457(b) vs. 401(k): Which Should You Choose?

Your choice may depend on your age and your employer

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Both 401(k) and a 457(b) retirement plans are retirement accounts that will help you save enough money to fund your golden years. The main difference is that a 401(k) retirement plan can be offered by any employer, but a 457(b) plan is offered primarily by state and local governments to their employees.

It's important to understand how these accounts work before you start contributing to one or both, however.

What's the Difference Between 457(b) and 401(k) Plans?

 457(b) Plans  401(k) Plans
Primarily offered by state and local governments to their employees  May be offered by any eligible employer
Contribution limit is 100% of employee's includable compensation or $19,500, whichever is less Salary deferral limit is $19,500 for 2021
No early withdrawal penalty Penalty of 10% applies on early withdrawals


Although 457(b) plans are primarily offered to government employees, certain nonprofit employers can offer these plans as well. Some large government employers also offer their employees both 401(k) and 457(b) plans, enabling them to contribute to both and giving them an opportunity to supercharge their retirement savings.

Government employees typically include:

  • Government officials at the state or local levels
  • Public school teachers
  • County and city employees
  • Law enforcement personnel and first responders

On the other hand, 401(k) plans may be offered by nonprofit and for-profit companies, as well as by some government bodies that adopted the plans before May 6, 1986.

As government plans, 457(b) plans generally aren't covered by the Employee Retirement Income Security Act of 1974 (ERISA). However, 401(k) plans are.

Plan Limits

401(k) limits: The salary deferral limit—how much of your pre-tax pay you're permitted to divert to a 401(k) plan—is $19,500 as of 2021, which is unchanged from 2020.

You can also make catch-up contributions of up to $6,500 if the plan permits and if you're age 50 or older.

457(b) limits: The annual limit for all contributions made to 457(b) plans is the lesser of 100% of the employee's includable compensation or the elective deferral limit. The elective deferral limit for 457(b) plans for 2021 is $19,500, unchanged from 2020.

Or you can contribute the lesser of twice the annual limit—$39,000 in 2021, as in the year prior—or the basic annual limit plus the amount of the basic limit not used in previous years. This rule applies for the three years leading up to the retirement age specified in the plan, and it's only allowed if you're not making catch-up contributions.

The IRS allows you to contribute to both a 401(k) and 457(b) plan at the same time because a 457(b) plan is considered a nonqualified retirement plan.

Early Withdrawal Penalties

Contributing to both types of plans allows you to double your tax-deferred savings and reduce your taxable income, and the IRS says that's perfectly OK. Having both types of accounts can be helpful if you need to withdraw money because there are no early withdrawal penalties on a 457(b).

You won't pay taxes on any tax-deferred retirement savings as long as the money remains in the account, but you must pay ordinary income taxes on the withdrawals from a traditional 401(k) account. You also can be subject to a 10% early withdrawal penalty on top of any regular tax if you make a withdrawal from a 401(k) plan before age 59 1/2.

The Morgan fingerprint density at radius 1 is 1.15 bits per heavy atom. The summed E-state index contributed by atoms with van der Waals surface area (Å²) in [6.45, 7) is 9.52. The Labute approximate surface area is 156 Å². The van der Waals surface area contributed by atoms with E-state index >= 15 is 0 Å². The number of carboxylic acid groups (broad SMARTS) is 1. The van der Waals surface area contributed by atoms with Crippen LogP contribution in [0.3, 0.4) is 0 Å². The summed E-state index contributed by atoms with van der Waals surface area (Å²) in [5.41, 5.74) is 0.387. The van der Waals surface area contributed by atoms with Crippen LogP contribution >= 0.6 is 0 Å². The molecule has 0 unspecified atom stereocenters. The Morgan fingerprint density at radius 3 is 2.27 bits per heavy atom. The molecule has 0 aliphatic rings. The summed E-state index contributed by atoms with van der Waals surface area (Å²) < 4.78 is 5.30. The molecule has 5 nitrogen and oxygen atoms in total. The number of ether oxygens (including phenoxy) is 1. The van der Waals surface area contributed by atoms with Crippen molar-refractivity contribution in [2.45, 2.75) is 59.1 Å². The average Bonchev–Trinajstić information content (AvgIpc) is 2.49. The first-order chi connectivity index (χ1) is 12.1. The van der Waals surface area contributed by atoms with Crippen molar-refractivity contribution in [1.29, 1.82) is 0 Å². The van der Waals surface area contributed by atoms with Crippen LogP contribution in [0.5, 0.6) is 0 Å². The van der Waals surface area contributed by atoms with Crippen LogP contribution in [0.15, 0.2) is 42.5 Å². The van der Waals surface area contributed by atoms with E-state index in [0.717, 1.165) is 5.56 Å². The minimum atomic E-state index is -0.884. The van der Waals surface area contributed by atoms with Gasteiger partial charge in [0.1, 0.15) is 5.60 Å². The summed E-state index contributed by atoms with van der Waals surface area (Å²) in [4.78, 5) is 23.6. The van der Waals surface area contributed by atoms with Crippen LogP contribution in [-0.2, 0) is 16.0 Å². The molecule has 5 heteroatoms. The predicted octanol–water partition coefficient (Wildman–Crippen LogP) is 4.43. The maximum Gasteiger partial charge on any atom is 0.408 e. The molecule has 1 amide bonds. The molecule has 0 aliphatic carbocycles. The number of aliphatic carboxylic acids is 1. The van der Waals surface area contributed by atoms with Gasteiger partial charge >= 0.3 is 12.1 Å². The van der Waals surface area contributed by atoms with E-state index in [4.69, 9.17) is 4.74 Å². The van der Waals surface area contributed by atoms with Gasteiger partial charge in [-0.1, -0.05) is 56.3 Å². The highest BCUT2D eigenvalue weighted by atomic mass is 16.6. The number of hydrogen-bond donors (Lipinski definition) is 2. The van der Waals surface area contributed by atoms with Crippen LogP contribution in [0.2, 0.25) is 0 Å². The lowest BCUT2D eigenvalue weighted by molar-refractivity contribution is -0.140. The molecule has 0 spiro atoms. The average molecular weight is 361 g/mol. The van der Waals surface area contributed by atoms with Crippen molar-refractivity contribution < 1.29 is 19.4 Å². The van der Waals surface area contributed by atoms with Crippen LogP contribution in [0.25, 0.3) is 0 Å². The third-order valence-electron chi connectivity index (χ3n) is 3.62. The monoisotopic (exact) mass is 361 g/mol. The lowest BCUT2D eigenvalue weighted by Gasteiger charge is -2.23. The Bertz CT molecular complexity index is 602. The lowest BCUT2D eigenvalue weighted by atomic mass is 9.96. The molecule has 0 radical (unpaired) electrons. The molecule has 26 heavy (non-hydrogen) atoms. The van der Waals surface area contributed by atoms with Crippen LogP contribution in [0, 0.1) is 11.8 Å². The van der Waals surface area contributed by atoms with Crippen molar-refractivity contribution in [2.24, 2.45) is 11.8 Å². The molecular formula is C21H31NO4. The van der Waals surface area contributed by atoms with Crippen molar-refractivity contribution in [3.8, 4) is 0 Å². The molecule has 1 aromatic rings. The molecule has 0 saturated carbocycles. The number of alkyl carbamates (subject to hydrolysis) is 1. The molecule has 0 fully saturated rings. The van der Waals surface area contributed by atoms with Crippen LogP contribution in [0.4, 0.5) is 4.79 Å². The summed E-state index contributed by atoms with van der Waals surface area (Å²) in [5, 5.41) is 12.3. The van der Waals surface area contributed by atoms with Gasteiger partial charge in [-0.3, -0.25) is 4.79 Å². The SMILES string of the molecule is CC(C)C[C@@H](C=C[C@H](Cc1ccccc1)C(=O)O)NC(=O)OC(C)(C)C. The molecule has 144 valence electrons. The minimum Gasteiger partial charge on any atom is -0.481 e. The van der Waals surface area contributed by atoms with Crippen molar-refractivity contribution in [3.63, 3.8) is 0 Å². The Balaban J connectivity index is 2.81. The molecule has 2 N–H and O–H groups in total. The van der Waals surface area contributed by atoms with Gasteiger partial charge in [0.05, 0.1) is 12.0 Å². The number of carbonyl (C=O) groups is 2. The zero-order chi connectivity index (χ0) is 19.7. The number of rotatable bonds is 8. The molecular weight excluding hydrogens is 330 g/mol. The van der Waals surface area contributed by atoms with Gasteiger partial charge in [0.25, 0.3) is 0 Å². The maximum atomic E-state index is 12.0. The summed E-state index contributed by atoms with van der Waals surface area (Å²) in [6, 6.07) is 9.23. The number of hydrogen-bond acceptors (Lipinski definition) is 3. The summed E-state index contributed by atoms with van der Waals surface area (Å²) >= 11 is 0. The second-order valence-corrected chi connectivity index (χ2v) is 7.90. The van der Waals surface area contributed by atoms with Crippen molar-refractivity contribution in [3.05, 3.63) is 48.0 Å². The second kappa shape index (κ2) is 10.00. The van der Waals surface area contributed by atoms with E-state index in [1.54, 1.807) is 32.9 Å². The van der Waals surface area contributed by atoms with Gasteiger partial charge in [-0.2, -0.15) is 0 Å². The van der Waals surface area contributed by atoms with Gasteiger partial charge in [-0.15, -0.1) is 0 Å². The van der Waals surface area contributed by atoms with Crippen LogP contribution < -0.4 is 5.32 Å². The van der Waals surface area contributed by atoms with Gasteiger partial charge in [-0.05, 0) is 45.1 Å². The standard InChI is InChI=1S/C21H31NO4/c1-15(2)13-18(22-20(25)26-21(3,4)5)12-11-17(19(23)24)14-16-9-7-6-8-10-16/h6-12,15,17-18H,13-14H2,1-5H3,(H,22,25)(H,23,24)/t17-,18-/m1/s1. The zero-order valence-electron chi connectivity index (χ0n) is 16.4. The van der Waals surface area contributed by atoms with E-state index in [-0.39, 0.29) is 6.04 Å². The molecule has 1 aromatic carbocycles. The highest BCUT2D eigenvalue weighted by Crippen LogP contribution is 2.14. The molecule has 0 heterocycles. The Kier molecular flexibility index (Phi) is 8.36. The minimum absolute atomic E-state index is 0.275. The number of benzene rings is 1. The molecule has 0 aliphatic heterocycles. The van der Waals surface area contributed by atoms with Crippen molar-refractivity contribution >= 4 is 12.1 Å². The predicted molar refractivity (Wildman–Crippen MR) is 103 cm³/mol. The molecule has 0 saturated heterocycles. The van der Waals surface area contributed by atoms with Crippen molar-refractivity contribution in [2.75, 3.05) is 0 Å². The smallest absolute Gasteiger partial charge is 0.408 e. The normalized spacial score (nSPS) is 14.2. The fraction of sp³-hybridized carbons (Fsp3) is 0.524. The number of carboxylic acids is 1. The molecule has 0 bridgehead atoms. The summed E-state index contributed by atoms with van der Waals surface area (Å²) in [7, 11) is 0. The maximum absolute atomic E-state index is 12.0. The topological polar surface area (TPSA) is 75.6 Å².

In contrast, 457(b) plans aren't subject to the early withdrawal penalty, so you'll pay ordinary income tax on withdrawals, but you won't be hit with that extra 10% fee.

One exception to the penalty rule says that if you're under age 59 1/2, and you realize that you've exceeded your deferral limit, you can withdraw the excess contributions from your 401(k) up to the tax filing deadline, usually April 15. The amount is still includable in your gross income for that year, but you'll be spared the penalty in this case.

The tax filing deadline for 2021 was extended to May 17 due to the ongoing coronavirus pandemic.

Special Considerations

Employers that fund 401(k) plans frequently match a portion of the contributions made by their employees. They're permitted to do this up to the annual contribution limit, which is the lesser of 100% of an employee's pay or $58,000 for 2021, up from $57,000 in 2020. This limit includes both the employee and employer contributions combined.

For example, you can contribute $19,500, and your employer can contribute $38,500 as of 2021 for total contributions of $58,000.

One caveat with a 457(b) plan is that it's uncommon for the government to offer an employer match. The government treats 457(b) plans as supplemental savings plans because many state and local government employees are also eligible for pensions.

Which Is Right For You?

The strategy of contributing to both types of plans—and how much you contribute to each—can depend on your age.

Because you can tap into a 457(b) plan before age 59 1/2 without incurring a tax penalty, this might be the focus of your savings when you're younger, in case you have an emergency and you need access to the money before retirement.

By the same token, you might consider making 401(k) contributions instead if you're nearing retirement age, especially if your employer offers matching contributions. You can take full advantage of your employment years and that free money from your employer as the clock ticks down to retirement time.

It can be a complex equation depending on your personal circumstances, so seek the advice of a financial advisor or tax professional. Tax laws and rules change frequently, so consult an expert before making a big decision.